Phantom Caseworkers On DSS County Roster

Columbia, SC (WLTX) - Fifty days before 5 month old baby Bryson Webb died in Richland County, a medical professional called The South Carolina Department of Social Services to warn them the baby was in trouble.

The Richland County Sheriff's Department charged Webb's mother, Jennifer Coles, with neglect after they found a heart monitor Bryson needed to wear in a pile of clothes in the trunk of her car.

"When you ask 'where are our problem areas?' We will say 'top of the list: Richland,'" said DSS State Director Lillian Koller to a Senate Subcommittee investigating the agency.

Last year, 4 year old Robert Guinyard Jr. died after DSS returned him from foster care to his parents.

The Richland County Sheriff's Department charged his mom and dad with Homicide By Child Abuse. They are still awaiting trial.

Koller said 8 employees were fired or retired as a result of his death but told the Senate subcommittee she's got plans to keep county offices staffed.

"We need more people there," Koller said. "No question about it."

The Senate budget office says Koller has asked for 50 new caseworker positions be allocated to DSS.

In a copy of the request we obtained, she says the agency already has the money to pay those 50 employees. The request says with the new employees, "DSS will have an appropriate number of Child Protective Services caseworkers."

Senator Katrina Shealy, R-Lexington, alongside fellow senators investigating DSS, Tom Young, R-Aiken, and Joel Lourie, D-Richland, say there's turnover trouble inside the agency because workers have too many cases.

In a Richland County Office Summary document, we found workers who were once employed by DSS but no longer there with cases next to their names.

At least 3 workers were still on the roster showing a caseload weeks, sometimes months, after they left DSS.

If the list is up to date, there's a problem says child welfare attorney Jay Elliott whose worked on child abuse issues for the past four decades.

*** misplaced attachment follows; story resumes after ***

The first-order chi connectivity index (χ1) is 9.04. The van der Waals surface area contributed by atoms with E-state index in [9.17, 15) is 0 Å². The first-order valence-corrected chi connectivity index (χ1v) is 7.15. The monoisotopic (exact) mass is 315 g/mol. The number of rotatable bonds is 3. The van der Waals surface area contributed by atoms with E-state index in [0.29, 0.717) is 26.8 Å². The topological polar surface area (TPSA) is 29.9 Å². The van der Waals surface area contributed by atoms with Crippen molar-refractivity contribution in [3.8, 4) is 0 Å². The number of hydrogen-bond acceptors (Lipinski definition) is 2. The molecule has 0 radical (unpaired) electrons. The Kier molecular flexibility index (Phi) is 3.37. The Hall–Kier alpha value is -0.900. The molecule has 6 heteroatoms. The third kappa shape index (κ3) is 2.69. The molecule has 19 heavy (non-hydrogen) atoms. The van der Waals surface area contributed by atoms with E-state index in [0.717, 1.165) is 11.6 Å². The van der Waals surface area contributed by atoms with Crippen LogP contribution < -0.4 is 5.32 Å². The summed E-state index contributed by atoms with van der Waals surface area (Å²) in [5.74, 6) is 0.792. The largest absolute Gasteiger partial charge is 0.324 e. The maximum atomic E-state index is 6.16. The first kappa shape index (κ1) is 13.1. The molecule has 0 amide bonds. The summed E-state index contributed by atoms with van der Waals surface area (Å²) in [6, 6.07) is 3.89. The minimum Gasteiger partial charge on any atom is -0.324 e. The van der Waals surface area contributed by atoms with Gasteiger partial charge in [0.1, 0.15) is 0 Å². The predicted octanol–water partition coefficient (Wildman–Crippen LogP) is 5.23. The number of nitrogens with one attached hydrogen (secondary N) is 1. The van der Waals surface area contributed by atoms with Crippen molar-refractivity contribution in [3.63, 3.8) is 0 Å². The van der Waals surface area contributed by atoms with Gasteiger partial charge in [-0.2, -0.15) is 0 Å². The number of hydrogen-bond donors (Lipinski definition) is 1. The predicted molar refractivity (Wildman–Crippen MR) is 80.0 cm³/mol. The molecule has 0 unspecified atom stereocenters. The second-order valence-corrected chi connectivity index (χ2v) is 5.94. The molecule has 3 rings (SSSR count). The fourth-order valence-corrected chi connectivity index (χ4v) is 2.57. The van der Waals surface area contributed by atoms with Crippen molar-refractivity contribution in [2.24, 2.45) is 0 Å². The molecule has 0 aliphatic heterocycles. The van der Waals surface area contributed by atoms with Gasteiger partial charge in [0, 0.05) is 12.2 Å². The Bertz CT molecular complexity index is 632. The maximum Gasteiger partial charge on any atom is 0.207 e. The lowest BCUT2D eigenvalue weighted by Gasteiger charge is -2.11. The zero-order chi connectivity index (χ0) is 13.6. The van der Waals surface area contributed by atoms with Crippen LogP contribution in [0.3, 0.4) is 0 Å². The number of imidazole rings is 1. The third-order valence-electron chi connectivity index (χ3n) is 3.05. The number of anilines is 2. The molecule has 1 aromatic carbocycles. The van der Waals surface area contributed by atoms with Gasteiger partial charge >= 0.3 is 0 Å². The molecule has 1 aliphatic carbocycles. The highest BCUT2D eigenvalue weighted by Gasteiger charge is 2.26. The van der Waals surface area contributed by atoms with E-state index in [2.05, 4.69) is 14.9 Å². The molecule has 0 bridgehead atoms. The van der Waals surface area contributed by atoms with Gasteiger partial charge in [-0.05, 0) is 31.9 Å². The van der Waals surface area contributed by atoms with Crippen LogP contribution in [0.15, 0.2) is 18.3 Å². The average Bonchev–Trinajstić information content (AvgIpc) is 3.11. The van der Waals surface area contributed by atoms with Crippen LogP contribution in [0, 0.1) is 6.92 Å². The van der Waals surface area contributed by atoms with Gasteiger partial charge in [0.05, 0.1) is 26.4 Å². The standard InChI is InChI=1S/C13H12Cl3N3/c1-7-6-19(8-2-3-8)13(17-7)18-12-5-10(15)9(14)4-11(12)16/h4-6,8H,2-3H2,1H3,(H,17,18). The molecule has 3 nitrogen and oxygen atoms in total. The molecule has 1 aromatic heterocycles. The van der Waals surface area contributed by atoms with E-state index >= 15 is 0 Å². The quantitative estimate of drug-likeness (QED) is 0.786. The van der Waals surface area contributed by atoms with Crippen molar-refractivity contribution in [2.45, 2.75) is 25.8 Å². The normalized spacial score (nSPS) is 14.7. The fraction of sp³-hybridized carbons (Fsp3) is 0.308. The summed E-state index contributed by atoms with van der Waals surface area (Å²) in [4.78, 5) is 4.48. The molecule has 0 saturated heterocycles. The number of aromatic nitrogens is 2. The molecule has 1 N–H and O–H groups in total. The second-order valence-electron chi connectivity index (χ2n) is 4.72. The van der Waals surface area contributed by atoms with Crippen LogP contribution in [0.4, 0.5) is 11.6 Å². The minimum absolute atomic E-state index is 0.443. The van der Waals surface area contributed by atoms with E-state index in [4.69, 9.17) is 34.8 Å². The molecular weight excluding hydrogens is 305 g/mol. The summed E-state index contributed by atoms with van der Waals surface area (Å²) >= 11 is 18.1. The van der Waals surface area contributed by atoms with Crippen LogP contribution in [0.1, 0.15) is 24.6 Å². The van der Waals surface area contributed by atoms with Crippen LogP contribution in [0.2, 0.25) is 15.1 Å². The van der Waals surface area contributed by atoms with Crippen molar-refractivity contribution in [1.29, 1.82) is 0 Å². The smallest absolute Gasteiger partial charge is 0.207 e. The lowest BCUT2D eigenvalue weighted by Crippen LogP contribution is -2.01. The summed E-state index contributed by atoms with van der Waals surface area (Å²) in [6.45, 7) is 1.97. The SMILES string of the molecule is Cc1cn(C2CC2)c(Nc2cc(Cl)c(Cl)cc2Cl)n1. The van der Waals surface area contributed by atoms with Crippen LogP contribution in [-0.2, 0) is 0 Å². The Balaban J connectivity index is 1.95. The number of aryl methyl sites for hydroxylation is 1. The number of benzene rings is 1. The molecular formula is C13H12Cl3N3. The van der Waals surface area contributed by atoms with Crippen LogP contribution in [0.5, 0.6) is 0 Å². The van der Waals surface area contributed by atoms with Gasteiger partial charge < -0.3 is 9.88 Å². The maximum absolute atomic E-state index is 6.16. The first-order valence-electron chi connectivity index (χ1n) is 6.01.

"Well obviously, if a kids in danger, you can't just let that kid sit there and be exposed," Elliott said.

We showed Elliott the confidential roster we obtained from March 30th of this year, showing at least 3 employees who left the agency or were fired weeks, sometimes months, before.

"You don't want to lose kids. I mean you don't want to lost kids in the system," Elliott said.

Take former employee Rita Morris as an example. When the March 30th report was generated Rita wasn't working for DSS but was listed on the roster.

Morris' resignation letter shows she resigned on December 20, 2013 saying, "the workload has become too much for any one person to handle and I am only one person."

A second employee who asked to remain anonymous had a few cases next to their name on the report. They were terminated for 'unsatisfactory supervisory performance' in August, 2013 more than half a year before the report.

A third employee who doesn't want to be named had more than 30 cases the report said. Their last day at DSS was in February.

"If you are giving out statistics about case loads, and you include these imaginary workers, these phantom workers in your count, it makes case loads look much smaller," said Linda Martin, a former DSS State Deputy Director.

Martin has testified before the Senate Subcommittee looking into DSS right now.

The subcommittee has asked DSS State Director Lillian Koller about phantom workers, like the former employees we found in their report.

Koller says she's not advised anyone to leave former employees on the books.

"As a community watchdog, you've identified a problem," said Malik Whitaker, a DSS Regional Director.

Whitaker does not cover Richland County but is familiar with the report we uncovered.

"If these individuals are no longer with the agency, this report indicates a data entry problem, that we can do better updating the report," Whitaker said.

DSS County Directors across the state use office summaries as one of many tools to manage caseworkers and caseloads according to Whitaker.

Despite inaccuracies on paper, he says kids were not neglected.

"If someone leaves the agency, the staff is going to take over those cases to make sure those kids are safe," Whitaker said. "The point is the report hasn't been updated to reflect that. That's the point. Not that the children haven't been seen. I want to make that clear. The report hasn't been updated. That's an issue. We need to get those names out of the system and get the report corrected."


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